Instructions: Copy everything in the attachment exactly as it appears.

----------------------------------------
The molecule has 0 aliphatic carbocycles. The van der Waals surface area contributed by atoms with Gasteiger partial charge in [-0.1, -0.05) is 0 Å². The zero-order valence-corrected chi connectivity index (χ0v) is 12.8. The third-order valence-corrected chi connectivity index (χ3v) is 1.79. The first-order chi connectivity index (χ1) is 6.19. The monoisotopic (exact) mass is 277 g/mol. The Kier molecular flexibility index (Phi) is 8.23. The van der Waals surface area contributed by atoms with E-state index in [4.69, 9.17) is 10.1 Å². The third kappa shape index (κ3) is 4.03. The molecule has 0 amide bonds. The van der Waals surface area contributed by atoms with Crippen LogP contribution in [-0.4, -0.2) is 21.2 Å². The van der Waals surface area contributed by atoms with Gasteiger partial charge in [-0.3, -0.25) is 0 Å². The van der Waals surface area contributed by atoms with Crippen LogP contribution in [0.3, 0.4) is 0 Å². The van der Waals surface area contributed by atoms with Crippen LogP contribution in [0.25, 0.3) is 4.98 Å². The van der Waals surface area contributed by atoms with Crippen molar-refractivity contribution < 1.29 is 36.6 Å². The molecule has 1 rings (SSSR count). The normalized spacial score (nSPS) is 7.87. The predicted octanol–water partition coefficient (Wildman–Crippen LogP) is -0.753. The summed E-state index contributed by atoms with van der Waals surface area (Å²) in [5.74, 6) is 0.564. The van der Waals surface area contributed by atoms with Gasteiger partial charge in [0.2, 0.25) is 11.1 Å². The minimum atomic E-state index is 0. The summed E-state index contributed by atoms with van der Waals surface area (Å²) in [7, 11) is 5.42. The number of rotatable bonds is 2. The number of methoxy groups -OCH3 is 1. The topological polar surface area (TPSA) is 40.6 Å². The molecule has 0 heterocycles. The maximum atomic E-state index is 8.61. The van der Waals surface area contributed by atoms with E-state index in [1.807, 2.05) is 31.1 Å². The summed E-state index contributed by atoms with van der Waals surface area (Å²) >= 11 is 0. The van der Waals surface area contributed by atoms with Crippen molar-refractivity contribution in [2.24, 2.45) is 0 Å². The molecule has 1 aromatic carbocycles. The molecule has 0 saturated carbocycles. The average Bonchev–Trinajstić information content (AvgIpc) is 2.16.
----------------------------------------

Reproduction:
The molecule has 0 aliphatic carbocycles. The van der Waals surface area contributed by atoms with Gasteiger partial charge in [-0.1, -0.05) is 0 Å². The zero-order valence-corrected chi connectivity index (χ0v) is 12.8. The third-order valence-corrected chi connectivity index (χ3v) is 1.79. The first-order chi connectivity index (χ1) is 6.19. The monoisotopic (exact) mass is 277 g/mol. The Kier molecular flexibility index (Phi) is 8.23. The van der Waals surface area contributed by atoms with E-state index in [4.69, 9.17) is 10.1 Å². The third kappa shape index (κ3) is 4.03. The molecule has 0 amide bonds. The van der Waals surface area contributed by atoms with Crippen LogP contribution in [-0.4, -0.2) is 21.2 Å². The van der Waals surface area contributed by atoms with Gasteiger partial charge in [-0.3, -0.25) is 0 Å². The van der Waals surface area contributed by atoms with Crippen LogP contribution in [0.3, 0.4) is 0 Å². The van der Waals surface area contributed by atoms with Crippen LogP contribution in [0.25, 0.3) is 4.98 Å². The van der Waals surface area contributed by atoms with Crippen molar-refractivity contribution < 1.29 is 36.6 Å². The molecule has 1 rings (SSSR count). The normalized spacial score (nSPS) is 7.87. The predicted octanol–water partition coefficient (Wildman–Crippen LogP) is -0.753. The summed E-state index contributed by atoms with van der Waals surface area (Å²) in [5.74, 6) is 0.564. The van der Waals surface area contributed by atoms with Gasteiger partial charge in [0.2, 0.25) is 11.1 Å². The minimum atomic E-state index is 0. The summed E-state index contributed by atoms with van der Waals surface area (Å²) in [7, 11) is 5.42. The number of rotatable bonds is 2. The number of methoxy groups -OCH3 is 1. The topological polar surface area (TPSA) is 40.6 Å². The molecule has 0 heterocycles. The maximum atomic E-state index is 8.61. The van der Waals surface area contributed by atoms with E-state index in [1.807, 2.05) is 31.1 Å². The summed E-state index contributed by atoms with van der Waals surface area (Å²) >= 11 is 0. The van der Waals surface area contributed by atoms with Crippen molar-refractivity contribution in [2.24, 2.45) is 0 Å². The molecule has 1 aromatic carbocycles. The molecule has 0 saturated carbocycles. The average Bonchev–Trinajstić information content (AvgIpc) is 2.16.